As businesses across the world have quickly shifted to virtual workforces in order to reduce risks associated with COVID-19, we recognize and empathize with the challenges you may be experiencing. We’ve compiled the below list (also offered as a PDF here) to help you navigate remote work:
1. Set yourself up for success.
Create an organized, ergonomic workspace that is free of distractions. For most of us, this is not slouched on the couch in our PJs with the TV on in the background. For others, it’s also not sitting in clear view of the dishes or laundry that will remind us of all the things on our weekly to-do list.
Consider creating a “to-don’t” list in order to be diligent and set aside certain things for later.
Set clear start and stop times, taking breaks to infuse energy and keep your mind clear and body flexible. You might find it particularly hard to focus right now, so consider setting time for 30 minutes of deep, focused work followed by a break.
Inserting a 15-minute walk into your morning and afternoon routines can increase oxygen to the brain and improve productivity. Getting outside for some fresh air and natural light will leave you feeling refreshed and re-energized.
Consider “eating the frog,” AKA starting with the meatiest project. This can help you be more productive and positive the remainder of the day. You might also find use in apps like RescueTime, which help you identify what times of day you are most productive so you can reserve those hours for important tasks.
Also, minimize multi-tasking (e.g., answering emails or handling other tasks when on group calls) in order to be fully present and reduce misunderstandings.
Take advantage of “Away” messages in various technologies to set aside quiet time as needed. In the office, your bowed head and ear buds signal that you’re busy. You can send the same message virtually to allow for fewer disturbances.
2. Stay connected.
Whereas you may be used to bumping into your boss and/or colleagues in the hallway or dropping by their desks, working remotely requires you to be more proactive and intentional.
Schedule 1-on-1s ahead of time in order to touch base. Allow time during those meetings for chit chat that would normally happen during in-person encounters.
Share calendars so that everyone is on the same page as to who is available and when.
Have ongoing conversations via instant messenger and/or text.
Keep your manager and others informed of your work contributions—whether through collaborative technologies, virtual stand-up meetings or a simple email update at the beginning or end of each week.
3. Confirm work-from-home operating norms.
What hours is everyone expected to be online? Do all emails need to be responded to within 24 hours? What communication channel (e.g., email, calls or text) should be used for urgent matters? What times are calls acceptable versus not (with the exception of emergencies)?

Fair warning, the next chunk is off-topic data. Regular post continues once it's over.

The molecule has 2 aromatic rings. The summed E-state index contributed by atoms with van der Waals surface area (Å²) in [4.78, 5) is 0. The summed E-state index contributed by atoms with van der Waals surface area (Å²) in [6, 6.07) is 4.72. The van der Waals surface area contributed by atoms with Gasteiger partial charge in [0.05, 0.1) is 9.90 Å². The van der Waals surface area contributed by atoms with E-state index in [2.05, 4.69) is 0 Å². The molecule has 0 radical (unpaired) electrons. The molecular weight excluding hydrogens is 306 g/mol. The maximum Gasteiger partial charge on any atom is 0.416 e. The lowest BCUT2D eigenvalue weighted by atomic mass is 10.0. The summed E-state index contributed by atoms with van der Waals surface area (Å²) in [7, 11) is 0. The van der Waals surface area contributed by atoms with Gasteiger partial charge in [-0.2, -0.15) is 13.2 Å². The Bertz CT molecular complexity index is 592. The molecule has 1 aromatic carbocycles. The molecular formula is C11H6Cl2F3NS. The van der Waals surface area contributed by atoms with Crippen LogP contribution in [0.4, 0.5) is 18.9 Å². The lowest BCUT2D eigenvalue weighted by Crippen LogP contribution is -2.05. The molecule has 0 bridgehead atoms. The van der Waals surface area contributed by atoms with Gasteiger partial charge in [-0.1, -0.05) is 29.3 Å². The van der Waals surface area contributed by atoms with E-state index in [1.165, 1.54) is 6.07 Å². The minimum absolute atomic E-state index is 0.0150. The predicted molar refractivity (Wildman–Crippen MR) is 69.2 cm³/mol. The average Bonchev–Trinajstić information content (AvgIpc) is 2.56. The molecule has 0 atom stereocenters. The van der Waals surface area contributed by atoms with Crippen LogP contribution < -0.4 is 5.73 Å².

Getting clarity on these points will relieve uncertainties and ensure you know when you can “log off”. Remote work has its perks in that it often allows us to work when we’re most productive. That said, it also comes with its challenges in that work/life distinctions become more blurred.
In addition, extend—and ask for—grace as everyone figures out their new norm. Some of your colleagues may struggle to figure out childcare, while others may not have the ideal wifi connection or proper technology. Your boss may be managing a remote workforce for the first time in his/her career. It will take a while for everyone to get back in the groove, and that’s OK. The important thing is that you’re all in this together, and you’ll figure it out together.
4. Take advantage of technology.
Research shows that 93% of message meaning comes from non-verbal communication. In other words, our tone, inflection, facial expressions, eye contact and posture are essential elements of effective communication. When we stick to just email or even phone calls, we remove many of these elements and increase the risk of miscommunication.
Use the video technology that is available to you (e.g., Zoom, GoToMeeting, Microsoft Teams, Skype, Google Hangouts, etc.) to stay engaged and ensure effective communication.
Also, take advantage of collaboration tools like SharePoint or Google Docs. You may not be able to sit side-by-side, but you can use these tools to create the next best scenario.
If your company has an internal social networking service like Yammer, take the opportunity to post updates, give kudos and share tips & tricks.
5. Build team comradery.
Physical distance can quickly turn into emotional distance. Do your part to keep your team connected, motivated and engaged.
Find extra ways to connect on a personal level to remind your team that you’re all in this together. This could include ice breaker questions like “What was your very first job?” or “What was your weirdest dream ever?”, as well as other virtual non-work-related games and activities (e.g., tours of your remote workspaces à la MTV Cribs, posting pictures of your pets, team coffee and lunch breaks, virtual “Lunch n’ Learns,” etc.).
If offered, take the opportunity to come together virtually for more formal team building and/or training as a way to build community and navigate your new norm together.
We’re happy to help.